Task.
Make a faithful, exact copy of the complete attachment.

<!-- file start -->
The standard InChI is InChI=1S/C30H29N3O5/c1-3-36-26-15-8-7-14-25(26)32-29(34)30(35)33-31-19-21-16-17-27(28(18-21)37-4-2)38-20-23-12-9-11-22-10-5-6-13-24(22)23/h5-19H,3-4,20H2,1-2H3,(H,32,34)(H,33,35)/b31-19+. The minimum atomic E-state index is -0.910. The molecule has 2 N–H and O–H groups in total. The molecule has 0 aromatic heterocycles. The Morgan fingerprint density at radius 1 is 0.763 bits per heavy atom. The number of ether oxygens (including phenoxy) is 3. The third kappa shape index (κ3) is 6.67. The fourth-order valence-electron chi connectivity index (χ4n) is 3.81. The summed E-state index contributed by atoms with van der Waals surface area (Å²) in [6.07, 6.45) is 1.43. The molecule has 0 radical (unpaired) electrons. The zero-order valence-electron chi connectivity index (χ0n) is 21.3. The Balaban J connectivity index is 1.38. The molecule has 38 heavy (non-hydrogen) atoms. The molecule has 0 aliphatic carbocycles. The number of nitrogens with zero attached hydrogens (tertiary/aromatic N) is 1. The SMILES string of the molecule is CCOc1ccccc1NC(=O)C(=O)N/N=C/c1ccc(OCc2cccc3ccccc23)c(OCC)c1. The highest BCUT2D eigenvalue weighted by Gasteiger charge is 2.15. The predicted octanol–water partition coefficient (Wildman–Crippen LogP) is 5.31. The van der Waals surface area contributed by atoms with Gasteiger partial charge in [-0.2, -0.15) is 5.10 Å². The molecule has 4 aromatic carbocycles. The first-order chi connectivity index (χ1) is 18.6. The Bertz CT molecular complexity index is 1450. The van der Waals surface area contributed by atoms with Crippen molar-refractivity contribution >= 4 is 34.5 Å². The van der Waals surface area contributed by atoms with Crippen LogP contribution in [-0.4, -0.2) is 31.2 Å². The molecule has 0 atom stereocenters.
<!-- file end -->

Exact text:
The standard InChI is InChI=1S/C30H29N3O5/c1-3-36-26-15-8-7-14-25(26)32-29(34)30(35)33-31-19-21-16-17-27(28(18-21)37-4-2)38-20-23-12-9-11-22-10-5-6-13-24(22)23/h5-19H,3-4,20H2,1-2H3,(H,32,34)(H,33,35)/b31-19+. The minimum atomic E-state index is -0.910. The molecule has 2 N–H and O–H groups in total. The molecule has 0 aromatic heterocycles. The Morgan fingerprint density at radius 1 is 0.763 bits per heavy atom. The number of ether oxygens (including phenoxy) is 3. The third kappa shape index (κ3) is 6.67. The fourth-order valence-electron chi connectivity index (χ4n) is 3.81. The summed E-state index contributed by atoms with van der Waals surface area (Å²) in [6.07, 6.45) is 1.43. The molecule has 0 radical (unpaired) electrons. The zero-order valence-electron chi connectivity index (χ0n) is 21.3. The Balaban J connectivity index is 1.38. The molecule has 38 heavy (non-hydrogen) atoms. The molecule has 0 aliphatic carbocycles. The number of nitrogens with zero attached hydrogens (tertiary/aromatic N) is 1. The SMILES string of the molecule is CCOc1ccccc1NC(=O)C(=O)N/N=C/c1ccc(OCc2cccc3ccccc23)c(OCC)c1. The highest BCUT2D eigenvalue weighted by Gasteiger charge is 2.15. The predicted octanol–water partition coefficient (Wildman–Crippen LogP) is 5.31. The van der Waals surface area contributed by atoms with Gasteiger partial charge in [-0.2, -0.15) is 5.10 Å². The molecule has 4 aromatic carbocycles. The first-order chi connectivity index (χ1) is 18.6. The Bertz CT molecular complexity index is 1450. The van der Waals surface area contributed by atoms with Crippen molar-refractivity contribution >= 4 is 34.5 Å². The van der Waals surface area contributed by atoms with Crippen LogP contribution in [-0.4, -0.2) is 31.2 Å². The molecule has 0 atom stereocenters.